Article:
This is the third in a multi-part series chronicling the 2012 trip to monitor the health of coral reefs in Raja Ampat, Indonesia. This year, Conservancy scientists are traveling to Raja Ampat alongside colleagues from CI and WWF.
This post was authored by WWF’s Helen Fox and is cross-posted on CI’s blog.
As I finished up today’s monitoring, I realized it was my 1000th dive. Hard to believe, as I’ve been spending most of my work time indoors in front of the computer or in meeting rooms these days. Such a great feeling to be out in the field and diving again, looking at beautiful corals as part of understanding reef resilience.
We’re hoping to apply lessons learned from the Bird’s Head Seascape in another amazing region of Indonesia: the Sunda Banda Seascape. This global conservation priority region stretches from just below the Bird’s Head of Papua southwest to Bali, spanning an area of about half the size of the continental United States. In thinking about how we will create a regional monitoring and evaluation plan, we want to bring together information from universities, government agencies and local NGOs. On this trip, we are trying some new technologies that might make that process easier.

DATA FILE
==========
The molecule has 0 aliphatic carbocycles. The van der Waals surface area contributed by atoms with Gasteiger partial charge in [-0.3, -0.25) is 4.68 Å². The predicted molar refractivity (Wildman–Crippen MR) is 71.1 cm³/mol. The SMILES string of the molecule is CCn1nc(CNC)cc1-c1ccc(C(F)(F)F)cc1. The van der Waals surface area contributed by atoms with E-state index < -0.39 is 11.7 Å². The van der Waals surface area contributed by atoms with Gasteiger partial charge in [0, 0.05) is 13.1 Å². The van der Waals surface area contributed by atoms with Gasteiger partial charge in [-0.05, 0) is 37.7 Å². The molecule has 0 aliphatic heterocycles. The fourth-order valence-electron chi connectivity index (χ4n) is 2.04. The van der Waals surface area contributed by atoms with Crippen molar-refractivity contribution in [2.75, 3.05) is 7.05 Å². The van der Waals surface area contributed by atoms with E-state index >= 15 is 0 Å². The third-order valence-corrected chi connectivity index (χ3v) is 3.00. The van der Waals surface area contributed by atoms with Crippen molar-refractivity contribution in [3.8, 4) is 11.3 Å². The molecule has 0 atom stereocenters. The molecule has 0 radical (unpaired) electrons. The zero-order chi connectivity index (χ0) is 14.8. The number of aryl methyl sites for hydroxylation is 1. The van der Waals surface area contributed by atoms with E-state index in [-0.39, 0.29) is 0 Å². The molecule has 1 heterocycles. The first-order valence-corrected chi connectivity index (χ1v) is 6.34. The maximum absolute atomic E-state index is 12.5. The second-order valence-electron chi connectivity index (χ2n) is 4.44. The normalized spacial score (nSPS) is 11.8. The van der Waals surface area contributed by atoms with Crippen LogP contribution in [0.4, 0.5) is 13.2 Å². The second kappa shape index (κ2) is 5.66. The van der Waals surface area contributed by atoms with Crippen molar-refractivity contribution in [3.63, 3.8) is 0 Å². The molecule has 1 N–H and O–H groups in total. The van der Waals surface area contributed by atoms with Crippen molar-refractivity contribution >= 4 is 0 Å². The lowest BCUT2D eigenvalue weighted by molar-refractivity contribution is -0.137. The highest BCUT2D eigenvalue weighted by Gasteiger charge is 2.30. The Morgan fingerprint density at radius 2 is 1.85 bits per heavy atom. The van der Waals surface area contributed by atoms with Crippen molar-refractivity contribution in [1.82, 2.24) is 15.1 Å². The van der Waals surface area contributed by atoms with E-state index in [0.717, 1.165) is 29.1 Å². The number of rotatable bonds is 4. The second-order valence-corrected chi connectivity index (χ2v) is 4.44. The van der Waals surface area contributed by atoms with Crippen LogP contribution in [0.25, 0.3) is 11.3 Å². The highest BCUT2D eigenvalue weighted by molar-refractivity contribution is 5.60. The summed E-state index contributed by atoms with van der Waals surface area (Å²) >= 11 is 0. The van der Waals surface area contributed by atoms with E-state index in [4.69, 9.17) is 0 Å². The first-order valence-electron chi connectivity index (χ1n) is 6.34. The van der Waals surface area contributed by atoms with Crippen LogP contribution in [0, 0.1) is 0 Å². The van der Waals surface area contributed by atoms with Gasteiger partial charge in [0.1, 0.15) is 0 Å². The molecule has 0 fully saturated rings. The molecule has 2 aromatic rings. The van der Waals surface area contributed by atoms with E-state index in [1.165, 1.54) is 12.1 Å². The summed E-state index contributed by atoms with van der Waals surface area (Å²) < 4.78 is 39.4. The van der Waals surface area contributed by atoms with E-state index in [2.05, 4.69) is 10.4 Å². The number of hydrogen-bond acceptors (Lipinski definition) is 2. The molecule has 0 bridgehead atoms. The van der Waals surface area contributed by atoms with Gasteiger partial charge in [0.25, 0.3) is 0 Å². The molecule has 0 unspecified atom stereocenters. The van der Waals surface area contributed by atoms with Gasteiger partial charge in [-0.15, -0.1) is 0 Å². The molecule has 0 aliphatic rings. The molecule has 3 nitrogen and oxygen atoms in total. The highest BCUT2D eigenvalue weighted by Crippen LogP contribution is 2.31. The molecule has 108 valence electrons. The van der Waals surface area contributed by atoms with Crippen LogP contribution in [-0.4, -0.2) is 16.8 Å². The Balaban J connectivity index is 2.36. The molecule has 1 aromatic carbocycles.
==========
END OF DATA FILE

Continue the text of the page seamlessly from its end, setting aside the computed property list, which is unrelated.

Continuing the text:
Standard coral reef ecological monitoring includes recording coral cover and fish populations on underwater paper and then transferring that data to a computer. Data entry, cleaning, standardization, sharing, and analysis are huge challenges in the process of turning information into good decisions and policies. In order to streamline this process, we want to test out other possible methods for monitoring the health of coral reefs, including using cell phones to collect data underwater.
We bought two different “ruggedized” cell phones and two different underwater housings, and we are testing two different software programs to try to learn which kinds of reef monitoring are potentially well-suited to cell phone data collection. In theory, we can collect the data on the phones underwater, and then upload the information (when the phones have a signal) to a cloud database. So far, both housings passed the “tissue test” (the tissue we put inside stayed dry down to 10 meters, or 30 feet) and the phones worked underwater in the rinse bucket on the boat. Next, we’ll try with the phones in the ocean … fingers crossed!
Learn more about the Conservancy’s involvement in the game-changing Coral Triangle Initiative on Coral Reefs, Fisheries and Food Security.
(Image: The author holds up the cell phones and housings that passed the “tissue test.” Image credit: Sangeeta Mangubhai/TNC.)